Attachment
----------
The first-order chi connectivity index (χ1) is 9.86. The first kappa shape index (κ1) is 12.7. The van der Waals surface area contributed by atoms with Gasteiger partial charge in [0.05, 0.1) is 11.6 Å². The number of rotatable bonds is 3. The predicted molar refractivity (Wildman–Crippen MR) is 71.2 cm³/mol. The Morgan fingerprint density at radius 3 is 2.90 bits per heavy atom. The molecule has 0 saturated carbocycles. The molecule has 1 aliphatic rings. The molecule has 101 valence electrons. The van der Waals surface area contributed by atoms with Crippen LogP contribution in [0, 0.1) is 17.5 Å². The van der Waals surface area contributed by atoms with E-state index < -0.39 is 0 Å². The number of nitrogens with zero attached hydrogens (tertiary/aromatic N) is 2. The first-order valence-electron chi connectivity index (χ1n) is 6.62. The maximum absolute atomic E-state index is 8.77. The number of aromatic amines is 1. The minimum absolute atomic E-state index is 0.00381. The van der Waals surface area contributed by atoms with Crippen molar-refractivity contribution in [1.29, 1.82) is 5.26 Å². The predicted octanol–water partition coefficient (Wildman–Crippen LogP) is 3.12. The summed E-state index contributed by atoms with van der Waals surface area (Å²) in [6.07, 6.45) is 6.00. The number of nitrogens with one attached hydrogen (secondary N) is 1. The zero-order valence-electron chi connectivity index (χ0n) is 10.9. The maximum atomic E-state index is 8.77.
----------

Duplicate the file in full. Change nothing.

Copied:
The first-order chi connectivity index (χ1) is 9.86. The first kappa shape index (κ1) is 12.7. The van der Waals surface area contributed by atoms with Gasteiger partial charge in [0.05, 0.1) is 11.6 Å². The number of rotatable bonds is 3. The predicted molar refractivity (Wildman–Crippen MR) is 71.2 cm³/mol. The Morgan fingerprint density at radius 3 is 2.90 bits per heavy atom. The molecule has 0 saturated carbocycles. The molecule has 1 aliphatic rings. The molecule has 101 valence electrons. The van der Waals surface area contributed by atoms with Crippen LogP contribution in [0, 0.1) is 17.5 Å². The van der Waals surface area contributed by atoms with E-state index < -0.39 is 0 Å². The number of nitrogens with zero attached hydrogens (tertiary/aromatic N) is 2. The first-order valence-electron chi connectivity index (χ1n) is 6.62. The maximum absolute atomic E-state index is 8.77. The number of aromatic amines is 1. The minimum absolute atomic E-state index is 0.00381. The van der Waals surface area contributed by atoms with Crippen molar-refractivity contribution in [1.29, 1.82) is 5.26 Å². The predicted octanol–water partition coefficient (Wildman–Crippen LogP) is 3.12. The summed E-state index contributed by atoms with van der Waals surface area (Å²) in [6.07, 6.45) is 6.00. The number of nitrogens with one attached hydrogen (secondary N) is 1. The zero-order valence-electron chi connectivity index (χ0n) is 10.9. The maximum atomic E-state index is 8.77.